These seven points are important to understand in the debate between I.T. designers and the philosophers.
SEVEN IMPORTANT CORRECTIONS.
- Understand the opening statement is the conclusion in most debates. No need to go down rabbit holes.
- The general rhetorical statements on AGI, for its promise, is full of (logical) misnomers.
- When coders talk of “memory” it comes as a metaphor in their own human experience.
- Memory as a concept is clear, something of human experience and is not transferable to an action of coding in repeating lines of “past performance”; what, in the talk of algorithms, is stated as ‘memory’ but it is not in the fullest of semantics (understand the difference between meaning and reference, point 5.).
- The language we speak, outside of the algorithms, has semantics, which is the study of meaning; this is different to ‘reference’. For example, coding is reference work. It is not meaningful in the normative human language. This is what I.T. coders misunderstand when the problem of meaning is raised as a challenge. Cognition is the study of thinking, usually as the human brain-mind. That includes computation, the use of mathematics, in applied human situations, But cognition does much more than computation: more much more than what is the comprehensive view of cognition. It makes the qualitative difference; such that the human outlook cannot be matched in computation (AGI).
- Thus, following point 5., AGI is not “smarter” than the human. It is only that the outcomes comes faster, and where the intellectual quality cannot be easily legitimised. In most cases it will not be legitimate claims since the sources of the outcomes are hidden in the AGI.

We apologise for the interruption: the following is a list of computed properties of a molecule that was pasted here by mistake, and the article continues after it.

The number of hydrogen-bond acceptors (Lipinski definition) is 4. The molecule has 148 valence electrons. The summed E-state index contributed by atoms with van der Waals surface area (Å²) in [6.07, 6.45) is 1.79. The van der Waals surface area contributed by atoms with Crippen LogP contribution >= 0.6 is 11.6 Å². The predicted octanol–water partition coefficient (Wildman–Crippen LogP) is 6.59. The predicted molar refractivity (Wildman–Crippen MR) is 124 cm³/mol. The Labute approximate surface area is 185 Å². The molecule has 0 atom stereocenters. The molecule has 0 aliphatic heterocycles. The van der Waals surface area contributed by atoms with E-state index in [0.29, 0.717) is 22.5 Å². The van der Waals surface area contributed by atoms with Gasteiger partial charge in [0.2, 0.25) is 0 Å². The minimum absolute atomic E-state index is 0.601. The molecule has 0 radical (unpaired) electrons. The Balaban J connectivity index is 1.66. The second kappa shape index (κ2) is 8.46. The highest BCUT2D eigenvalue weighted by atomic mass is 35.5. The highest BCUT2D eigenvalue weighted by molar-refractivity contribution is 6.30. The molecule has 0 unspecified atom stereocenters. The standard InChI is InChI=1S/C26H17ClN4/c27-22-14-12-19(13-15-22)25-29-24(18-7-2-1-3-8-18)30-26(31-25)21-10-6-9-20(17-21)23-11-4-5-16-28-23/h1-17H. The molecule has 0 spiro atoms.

- In mathematics , truth values are signs of calculations and formulation. Not so in the rest of “the world”. If in the world, you tend to see the world only as the mathematics, the talk of algorithms, you don’t understand the world. And thus, in the mathematics, it becomes a logical error, in overreaching the power of mathematics.
“REFERENCES” (The works also have meaning)
Brennan-Marquez, K., & Henderson, S. E. (2019). Artificial Intelligence And Role-Reversible Judgment, The Journal of Criminal Law and Criminology, 109(2), 137–164. https://www.jstor.org/stable/48572776
Brynjolfsson, E. (2022). The Turing Trap: The Promise & Peril of Human-Like Artificial Intelligence, Daedalus, 151(2), 272–287. https://www.jstor.org/stable/48662041
Johnson, J. S. (2020). Artificial Intelligence: A Threat to Strategic Stability. Strategic Studies, Quarterly, 14(1), 16–39. https://www.jstor.org/stable/26891882
Lea, G. R. (2020). Constructivism and its risks in artificial intelligence, Prometheus, 36(4), 322–346. https://www.jstor.org/stable/10.13169/prometheus.36.4.0322
Price, M., Walker, S., & Wiley, W. (2018). The Machine Beneath: Implications of Artificial Intelligence in Strategic Decision making, PRISM, 7(4), 92–105. https://www.jstor.org/stable/26542709
Sejnowski, T. J. (2020). The unreasonable effectiveness of deep learning in artificial intelligence, Proceedings of the National Academy of Sciences of the United States of America, 117(48), 30033–30038. https://www.jstor.org/stable/26971067
Tasioulas, J. (2022). Artificial Intelligence, Humanistic Ethics, Daedalus, 151(2), 232–243. https://www.jstor.org/stable/48662038
Walsh, K. R., Mahesh, S., & Trumbach, C. C. (2021). Autonomy in AI Systems: Rationalizing the Fears, The Journal of Technology Studies, 47(1), 38–47. https://www.jstor.org/stable/48657934
Featured Image: Combined Three-Way Images. Title: Cognition. A Study of Thinking.
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